This hypothetical telescope, Universe Today explains, “would rely on liquids rather than coated glass (making it much cheaper to transport to the Moon). One type of liquid would be arranged in a spinning vat while a second metallic liquid (like mercury, which is reflective) would be positioned on top. The vat would spin continuously to keep the surface of the liquid in the correct parabolic shape to work as a mirror.” A witches’ cauldron on the moon, peering into space.
(Vaguely related: Dark Matter Mineralogy and Future Computers of Induced Crystal Flaws.)
[Image: From Kiessling’s Grosser Verkehrs-Plan von Berlin (1920).]
It’s funny to be back in Berlin, a city where I once thought I’d spend the rest of my life, first arriving here as a backpacker in 1998 and temporarily moving in with a woman 14 years older than me, who practiced Kabbalah and had twin dogs and who, when seeing that I had bought myself a portable typewriter because I was going through a William Burroughs phase, blessed it one night in her apartment near the synagogue in a ceremony with some sort of bronze sword. It’s almost literally unbelievable how long ago that was. More years have passed since I spent time in Berlin—supposedly to study German for grad school, but in reality organized entirely around going to Tresor—than I had been alive at the time.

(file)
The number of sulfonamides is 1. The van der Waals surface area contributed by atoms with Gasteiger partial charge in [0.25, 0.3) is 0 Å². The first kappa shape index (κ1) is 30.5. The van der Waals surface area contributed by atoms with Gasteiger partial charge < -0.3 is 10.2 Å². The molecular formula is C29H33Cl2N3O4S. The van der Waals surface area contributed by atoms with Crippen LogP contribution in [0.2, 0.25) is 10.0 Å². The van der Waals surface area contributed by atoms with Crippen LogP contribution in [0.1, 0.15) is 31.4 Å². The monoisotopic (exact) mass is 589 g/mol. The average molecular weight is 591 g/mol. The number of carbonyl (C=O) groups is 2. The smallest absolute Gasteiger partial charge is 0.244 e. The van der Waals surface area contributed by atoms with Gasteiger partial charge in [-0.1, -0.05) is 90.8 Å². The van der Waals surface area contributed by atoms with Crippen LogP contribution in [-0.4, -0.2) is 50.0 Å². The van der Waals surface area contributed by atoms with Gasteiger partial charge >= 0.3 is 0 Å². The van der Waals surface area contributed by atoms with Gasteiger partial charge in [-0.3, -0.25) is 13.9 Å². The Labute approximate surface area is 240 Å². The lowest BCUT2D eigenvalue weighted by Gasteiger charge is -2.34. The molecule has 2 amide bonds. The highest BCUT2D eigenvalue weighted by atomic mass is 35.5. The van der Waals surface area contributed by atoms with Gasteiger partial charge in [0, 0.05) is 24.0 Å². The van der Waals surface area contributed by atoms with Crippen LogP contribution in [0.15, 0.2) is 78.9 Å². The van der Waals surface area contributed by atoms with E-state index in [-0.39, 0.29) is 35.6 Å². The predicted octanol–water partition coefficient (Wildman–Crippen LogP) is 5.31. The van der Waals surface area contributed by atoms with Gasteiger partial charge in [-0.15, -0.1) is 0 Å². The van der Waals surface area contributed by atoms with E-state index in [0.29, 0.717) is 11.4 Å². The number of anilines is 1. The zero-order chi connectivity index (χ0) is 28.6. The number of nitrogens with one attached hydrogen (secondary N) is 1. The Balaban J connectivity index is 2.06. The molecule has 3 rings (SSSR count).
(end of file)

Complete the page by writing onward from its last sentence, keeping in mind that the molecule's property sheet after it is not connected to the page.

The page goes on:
Because I’m here again on a reporting trip, I was speaking yesterday evening with a former geophysicist who, when the Berlin Wall came down, found work doing site-remediation studies and heritage-mapping projects on land beneath the old path of the Wall. He was tasked with looking for environmental damage and unexploded ordnance, but also for older foundations and lost buildings, earlier versions of Berlin that might pose a structural threat to the city’s future or that needed to be recorded for cultural posterity.
Ironically, in a phase of my life I rarely think about, I wrote my graduate thesis on almost exactly this topic, focused specifically on Potsdamer Platz—once divided by the Wall—and the role of architectural drawings in communicating historical context. When I was first here, in 1998 into early 1999, Potsdamer Platz was still a titanic hole in the ground, an abyss flooded with groundwater, melted snow, and rain, a kind of maelström you could walk over on pedestrian bridges, where engineering firms were busy stabilizing the earth for what would become today’s corporate office parks.